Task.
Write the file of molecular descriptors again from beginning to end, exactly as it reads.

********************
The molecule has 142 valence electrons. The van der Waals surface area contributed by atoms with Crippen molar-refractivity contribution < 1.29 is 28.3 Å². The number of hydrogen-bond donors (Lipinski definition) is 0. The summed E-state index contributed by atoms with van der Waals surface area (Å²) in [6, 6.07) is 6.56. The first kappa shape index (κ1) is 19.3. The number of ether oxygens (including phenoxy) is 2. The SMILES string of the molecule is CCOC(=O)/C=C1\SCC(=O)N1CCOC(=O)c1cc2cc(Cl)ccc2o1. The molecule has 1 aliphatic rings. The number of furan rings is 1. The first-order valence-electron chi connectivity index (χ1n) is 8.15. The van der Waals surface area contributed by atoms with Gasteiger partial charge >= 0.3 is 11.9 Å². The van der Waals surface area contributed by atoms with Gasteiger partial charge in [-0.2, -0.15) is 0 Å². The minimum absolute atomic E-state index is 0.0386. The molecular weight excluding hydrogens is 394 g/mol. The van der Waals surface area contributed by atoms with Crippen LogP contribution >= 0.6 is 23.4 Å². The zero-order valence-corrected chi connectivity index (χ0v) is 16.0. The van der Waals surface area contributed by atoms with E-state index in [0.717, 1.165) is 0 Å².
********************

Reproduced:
The molecule has 142 valence electrons. The van der Waals surface area contributed by atoms with Crippen molar-refractivity contribution < 1.29 is 28.3 Å². The number of hydrogen-bond donors (Lipinski definition) is 0. The summed E-state index contributed by atoms with van der Waals surface area (Å²) in [6, 6.07) is 6.56. The first kappa shape index (κ1) is 19.3. The number of ether oxygens (including phenoxy) is 2. The SMILES string of the molecule is CCOC(=O)/C=C1\SCC(=O)N1CCOC(=O)c1cc2cc(Cl)ccc2o1. The molecule has 1 aliphatic rings. The number of furan rings is 1. The first-order valence-electron chi connectivity index (χ1n) is 8.15. The van der Waals surface area contributed by atoms with Gasteiger partial charge >= 0.3 is 11.9 Å². The van der Waals surface area contributed by atoms with Gasteiger partial charge in [-0.2, -0.15) is 0 Å². The minimum absolute atomic E-state index is 0.0386. The molecular weight excluding hydrogens is 394 g/mol. The van der Waals surface area contributed by atoms with Crippen LogP contribution >= 0.6 is 23.4 Å². The zero-order valence-corrected chi connectivity index (χ0v) is 16.0. The van der Waals surface area contributed by atoms with E-state index in [0.717, 1.165) is 0 Å².